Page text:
Dear Amy: I am very concerned about a former co-worker. I met "Gerry" two years ago when we were on the same project team. She was a funny person and has been very open about her mental health struggles.
After the project ended, we went our separate ways, but continued to follow each other on Instagram. When the pandemic hit, Gerry would discuss how tough the lockdowns were, and we would share recipes and so on.
Now I believe that she has completely spiraled into a dark rabbit hole. On Instagram, she posts photos and links the usernames of local politicians, calling them Nazis because of pandemic restrictions.
I reached out to Gerry to see if she needed someone to talk to, but I just got chewed out and called profane names. Additionally, there was an onslaught of insults aimed at my family, that I won't repeat here.
It has been a few weeks since then, and I have stopped following her Instagram account. However, a mutual friend mentioned to me that Gerry's posts are getting worse — so much worse that she was written up at work for a particularly bad one.
I am not sure if I should reach out again, or if I should cut my losses and let her sit in the mess she is creating for herself. What is your advice?
Amy says: I think you should reach out, one more time — in a neutral and benign way, along the lines of: "Hi, I'm checking in. I've been wondering how you're doing lately."
If she responds with a toxic multi-directional rant, you could reply, "I realize this is tough; I'm sorry."
If she responds with a personal attack on you, you should not respond, back away and be done with your personal involvement.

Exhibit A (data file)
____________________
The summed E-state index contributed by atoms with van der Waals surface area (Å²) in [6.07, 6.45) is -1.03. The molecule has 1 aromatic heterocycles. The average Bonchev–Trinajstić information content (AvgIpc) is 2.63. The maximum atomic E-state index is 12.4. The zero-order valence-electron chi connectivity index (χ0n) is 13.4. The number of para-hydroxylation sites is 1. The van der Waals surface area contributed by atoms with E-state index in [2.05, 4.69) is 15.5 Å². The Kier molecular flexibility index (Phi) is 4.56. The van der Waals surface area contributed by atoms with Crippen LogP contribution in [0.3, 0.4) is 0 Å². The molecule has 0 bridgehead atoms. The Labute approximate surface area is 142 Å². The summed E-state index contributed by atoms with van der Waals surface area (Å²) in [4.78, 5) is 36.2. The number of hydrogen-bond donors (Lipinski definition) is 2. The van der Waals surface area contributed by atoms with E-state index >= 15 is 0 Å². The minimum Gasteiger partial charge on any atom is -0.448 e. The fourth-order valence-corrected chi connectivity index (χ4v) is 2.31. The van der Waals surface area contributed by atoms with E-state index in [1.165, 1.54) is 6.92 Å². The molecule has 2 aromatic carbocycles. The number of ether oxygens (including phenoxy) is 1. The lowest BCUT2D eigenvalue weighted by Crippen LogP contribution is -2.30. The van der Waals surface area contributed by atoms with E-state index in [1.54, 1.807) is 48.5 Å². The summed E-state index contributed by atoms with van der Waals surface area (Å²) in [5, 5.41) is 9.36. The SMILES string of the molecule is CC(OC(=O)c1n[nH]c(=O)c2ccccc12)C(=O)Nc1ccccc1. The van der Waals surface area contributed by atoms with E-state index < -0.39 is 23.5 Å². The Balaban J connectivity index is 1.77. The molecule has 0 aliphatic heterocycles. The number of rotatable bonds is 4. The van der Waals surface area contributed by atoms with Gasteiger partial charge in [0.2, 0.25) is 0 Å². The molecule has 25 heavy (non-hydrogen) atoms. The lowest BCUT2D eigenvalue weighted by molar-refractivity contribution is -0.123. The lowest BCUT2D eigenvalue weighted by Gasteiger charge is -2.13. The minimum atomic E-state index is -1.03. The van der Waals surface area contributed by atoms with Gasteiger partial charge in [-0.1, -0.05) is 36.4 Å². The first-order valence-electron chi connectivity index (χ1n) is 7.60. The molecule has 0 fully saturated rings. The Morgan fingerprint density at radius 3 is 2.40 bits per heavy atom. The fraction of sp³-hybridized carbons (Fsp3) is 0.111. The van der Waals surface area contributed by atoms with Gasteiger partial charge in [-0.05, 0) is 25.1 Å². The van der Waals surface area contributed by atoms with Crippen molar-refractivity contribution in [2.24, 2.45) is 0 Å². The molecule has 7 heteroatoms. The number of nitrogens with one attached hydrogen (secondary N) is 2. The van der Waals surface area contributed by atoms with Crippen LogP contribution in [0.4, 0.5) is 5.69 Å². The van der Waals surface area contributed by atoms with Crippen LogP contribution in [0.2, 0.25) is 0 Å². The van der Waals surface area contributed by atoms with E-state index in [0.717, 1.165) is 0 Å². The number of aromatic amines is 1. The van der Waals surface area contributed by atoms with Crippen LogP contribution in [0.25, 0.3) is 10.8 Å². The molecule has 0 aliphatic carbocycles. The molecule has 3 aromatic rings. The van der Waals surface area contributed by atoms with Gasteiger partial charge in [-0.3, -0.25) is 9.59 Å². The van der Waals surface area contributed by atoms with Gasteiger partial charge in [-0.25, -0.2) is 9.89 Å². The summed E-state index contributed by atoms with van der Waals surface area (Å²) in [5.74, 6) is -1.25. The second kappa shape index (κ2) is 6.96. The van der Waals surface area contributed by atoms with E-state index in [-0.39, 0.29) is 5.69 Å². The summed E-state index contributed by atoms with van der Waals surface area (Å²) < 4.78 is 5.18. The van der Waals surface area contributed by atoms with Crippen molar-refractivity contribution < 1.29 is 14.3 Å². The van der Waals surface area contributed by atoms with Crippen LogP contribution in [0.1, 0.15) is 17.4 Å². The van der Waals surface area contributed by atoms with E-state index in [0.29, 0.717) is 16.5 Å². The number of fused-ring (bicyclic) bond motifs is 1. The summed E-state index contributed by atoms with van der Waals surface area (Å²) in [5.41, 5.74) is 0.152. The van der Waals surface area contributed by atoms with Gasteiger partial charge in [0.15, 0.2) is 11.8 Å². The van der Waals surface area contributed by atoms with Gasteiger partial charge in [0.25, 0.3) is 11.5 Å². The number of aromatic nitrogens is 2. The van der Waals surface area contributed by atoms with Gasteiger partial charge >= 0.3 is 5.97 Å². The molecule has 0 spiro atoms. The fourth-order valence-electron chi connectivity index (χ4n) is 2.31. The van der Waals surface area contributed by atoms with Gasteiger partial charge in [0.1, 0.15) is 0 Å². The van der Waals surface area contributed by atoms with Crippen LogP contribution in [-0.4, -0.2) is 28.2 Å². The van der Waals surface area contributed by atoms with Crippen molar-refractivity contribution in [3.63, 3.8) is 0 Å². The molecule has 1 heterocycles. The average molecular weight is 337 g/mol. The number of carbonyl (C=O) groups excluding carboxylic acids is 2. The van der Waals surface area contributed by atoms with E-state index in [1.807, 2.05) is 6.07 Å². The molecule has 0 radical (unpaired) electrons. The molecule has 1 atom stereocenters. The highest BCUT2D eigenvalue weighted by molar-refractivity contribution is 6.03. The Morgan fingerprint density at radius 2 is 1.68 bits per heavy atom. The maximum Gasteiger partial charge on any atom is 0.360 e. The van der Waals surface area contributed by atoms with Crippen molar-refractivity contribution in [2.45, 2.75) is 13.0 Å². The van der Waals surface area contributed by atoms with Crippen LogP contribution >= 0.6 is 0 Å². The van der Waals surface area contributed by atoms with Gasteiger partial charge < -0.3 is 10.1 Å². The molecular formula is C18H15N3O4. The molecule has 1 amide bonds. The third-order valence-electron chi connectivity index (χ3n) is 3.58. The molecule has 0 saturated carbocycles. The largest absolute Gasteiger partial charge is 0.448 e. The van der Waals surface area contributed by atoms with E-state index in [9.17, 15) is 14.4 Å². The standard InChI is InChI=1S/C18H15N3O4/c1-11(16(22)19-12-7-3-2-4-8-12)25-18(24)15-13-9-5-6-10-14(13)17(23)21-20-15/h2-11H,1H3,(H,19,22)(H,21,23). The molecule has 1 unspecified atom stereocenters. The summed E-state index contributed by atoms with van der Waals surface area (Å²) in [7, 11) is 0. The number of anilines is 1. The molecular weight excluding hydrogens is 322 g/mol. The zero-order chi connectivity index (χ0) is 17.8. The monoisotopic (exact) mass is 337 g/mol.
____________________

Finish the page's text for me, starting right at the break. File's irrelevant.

If a mutual acquaintance reaches out with concerns about her, you might suggest that the person reach out directly to Gerry, instead of involving you.
The more the merrier?
Dear Amy: Is dating/going out with more than one person at a time passé?
You recently printed a letter from someone who is attracted to someone close (geographically) who is in a "long-distance" relationship with someone else. While I have no quibble with your response as to how to go about exploring the possibility of establishing a closer relationship, is it possible for the person at the center of this triangle to have a relationship (of whatever degree) with both people without feeling guilty?
Perhaps it was just the times I grew up in, the 1950s and '60s, but there was certainly no problem, on either side, if I and/or the girls I was dating were seeing more than just one person.
At times I was going out with three or four girls simultaneously. I wasn't alone in this. As I recall, most of my friends were doing the same.
Amy says: Generally, if you are interested in or attracted to someone whom you know is in a long-standing monogamous relationship with someone else, respecting that person's other commitment is the most ethical thing to do, even if it goes against your own self-interest.
It also happens to be an extremely attractive way to behave. And it has been ever thus.
Emotional issues aside, awareness of the risk of contracting STDs has made it important for people to be transparent about their dating and sex lives (even though they often are not).
That having been said, seeing more than one person at a time is not passé, especially if everyone involved knows what the situation is. After all, playing the field is basically why the internet was invented.
Send questions to Amy Dickinson at email@example.com.